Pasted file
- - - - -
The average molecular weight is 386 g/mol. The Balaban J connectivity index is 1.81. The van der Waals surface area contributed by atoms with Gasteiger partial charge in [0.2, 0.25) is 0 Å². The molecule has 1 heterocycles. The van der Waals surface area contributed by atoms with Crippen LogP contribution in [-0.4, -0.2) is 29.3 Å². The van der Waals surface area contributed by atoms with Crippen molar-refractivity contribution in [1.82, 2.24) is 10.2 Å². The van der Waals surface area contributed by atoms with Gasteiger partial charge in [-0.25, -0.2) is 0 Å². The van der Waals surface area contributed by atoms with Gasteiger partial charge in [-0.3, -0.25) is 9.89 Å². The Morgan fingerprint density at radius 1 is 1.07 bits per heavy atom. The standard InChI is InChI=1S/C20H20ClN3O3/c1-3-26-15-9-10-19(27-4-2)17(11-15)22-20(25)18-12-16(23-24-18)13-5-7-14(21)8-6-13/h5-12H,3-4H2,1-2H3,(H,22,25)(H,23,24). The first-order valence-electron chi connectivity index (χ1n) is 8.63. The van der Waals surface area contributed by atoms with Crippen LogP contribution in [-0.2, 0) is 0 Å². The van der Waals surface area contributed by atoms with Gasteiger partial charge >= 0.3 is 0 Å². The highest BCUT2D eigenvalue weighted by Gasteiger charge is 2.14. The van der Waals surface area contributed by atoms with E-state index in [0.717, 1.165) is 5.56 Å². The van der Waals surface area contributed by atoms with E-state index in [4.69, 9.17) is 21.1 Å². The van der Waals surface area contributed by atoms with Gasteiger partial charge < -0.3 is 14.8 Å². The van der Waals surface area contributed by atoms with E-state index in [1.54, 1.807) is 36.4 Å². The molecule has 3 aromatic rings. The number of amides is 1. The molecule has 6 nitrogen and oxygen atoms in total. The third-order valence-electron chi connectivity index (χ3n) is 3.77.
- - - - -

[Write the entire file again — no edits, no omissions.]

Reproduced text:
The average molecular weight is 386 g/mol. The Balaban J connectivity index is 1.81. The van der Waals surface area contributed by atoms with Gasteiger partial charge in [0.2, 0.25) is 0 Å². The molecule has 1 heterocycles. The van der Waals surface area contributed by atoms with Crippen LogP contribution in [-0.4, -0.2) is 29.3 Å². The van der Waals surface area contributed by atoms with Crippen molar-refractivity contribution in [1.82, 2.24) is 10.2 Å². The van der Waals surface area contributed by atoms with Gasteiger partial charge in [-0.25, -0.2) is 0 Å². The van der Waals surface area contributed by atoms with Gasteiger partial charge in [-0.3, -0.25) is 9.89 Å². The Morgan fingerprint density at radius 1 is 1.07 bits per heavy atom. The standard InChI is InChI=1S/C20H20ClN3O3/c1-3-26-15-9-10-19(27-4-2)17(11-15)22-20(25)18-12-16(23-24-18)13-5-7-14(21)8-6-13/h5-12H,3-4H2,1-2H3,(H,22,25)(H,23,24). The first-order valence-electron chi connectivity index (χ1n) is 8.63. The van der Waals surface area contributed by atoms with Crippen LogP contribution in [-0.2, 0) is 0 Å². The van der Waals surface area contributed by atoms with Gasteiger partial charge >= 0.3 is 0 Å². The highest BCUT2D eigenvalue weighted by Gasteiger charge is 2.14. The van der Waals surface area contributed by atoms with E-state index in [0.717, 1.165) is 5.56 Å². The van der Waals surface area contributed by atoms with E-state index in [4.69, 9.17) is 21.1 Å². The van der Waals surface area contributed by atoms with Gasteiger partial charge < -0.3 is 14.8 Å². The van der Waals surface area contributed by atoms with E-state index in [1.54, 1.807) is 36.4 Å². The molecule has 3 aromatic rings. The number of amides is 1. The molecule has 6 nitrogen and oxygen atoms in total. The third-order valence-electron chi connectivity index (χ3n) is 3.77.